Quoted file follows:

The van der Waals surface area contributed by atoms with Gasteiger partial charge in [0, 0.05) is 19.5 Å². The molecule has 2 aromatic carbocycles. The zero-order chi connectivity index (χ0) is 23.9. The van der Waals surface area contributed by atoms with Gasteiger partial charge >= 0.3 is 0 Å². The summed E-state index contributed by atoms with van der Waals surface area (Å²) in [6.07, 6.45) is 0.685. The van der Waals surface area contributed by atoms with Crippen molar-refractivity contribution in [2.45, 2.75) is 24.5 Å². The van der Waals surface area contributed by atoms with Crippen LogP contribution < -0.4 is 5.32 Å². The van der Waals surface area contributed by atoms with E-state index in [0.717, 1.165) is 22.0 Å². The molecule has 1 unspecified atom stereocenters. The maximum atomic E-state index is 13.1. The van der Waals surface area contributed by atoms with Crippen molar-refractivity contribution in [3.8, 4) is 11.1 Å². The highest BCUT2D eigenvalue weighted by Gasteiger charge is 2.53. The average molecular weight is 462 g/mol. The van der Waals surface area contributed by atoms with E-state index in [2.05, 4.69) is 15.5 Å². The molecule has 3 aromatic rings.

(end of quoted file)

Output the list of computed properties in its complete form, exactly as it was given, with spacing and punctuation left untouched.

The van der Waals surface area contributed by atoms with Gasteiger partial charge in [0, 0.05) is 19.5 Å². The molecule has 2 aromatic carbocycles. The zero-order chi connectivity index (χ0) is 23.9. The van der Waals surface area contributed by atoms with Gasteiger partial charge >= 0.3 is 0 Å². The summed E-state index contributed by atoms with van der Waals surface area (Å²) in [6.07, 6.45) is 0.685. The van der Waals surface area contributed by atoms with Crippen molar-refractivity contribution in [2.45, 2.75) is 24.5 Å². The van der Waals surface area contributed by atoms with Crippen LogP contribution < -0.4 is 5.32 Å². The van der Waals surface area contributed by atoms with E-state index in [0.717, 1.165) is 22.0 Å². The molecule has 1 unspecified atom stereocenters. The maximum atomic E-state index is 13.1. The van der Waals surface area contributed by atoms with Crippen molar-refractivity contribution in [3.8, 4) is 11.1 Å². The highest BCUT2D eigenvalue weighted by Gasteiger charge is 2.53. The average molecular weight is 462 g/mol. The van der Waals surface area contributed by atoms with E-state index in [2.05, 4.69) is 15.5 Å². The molecule has 3 aromatic rings.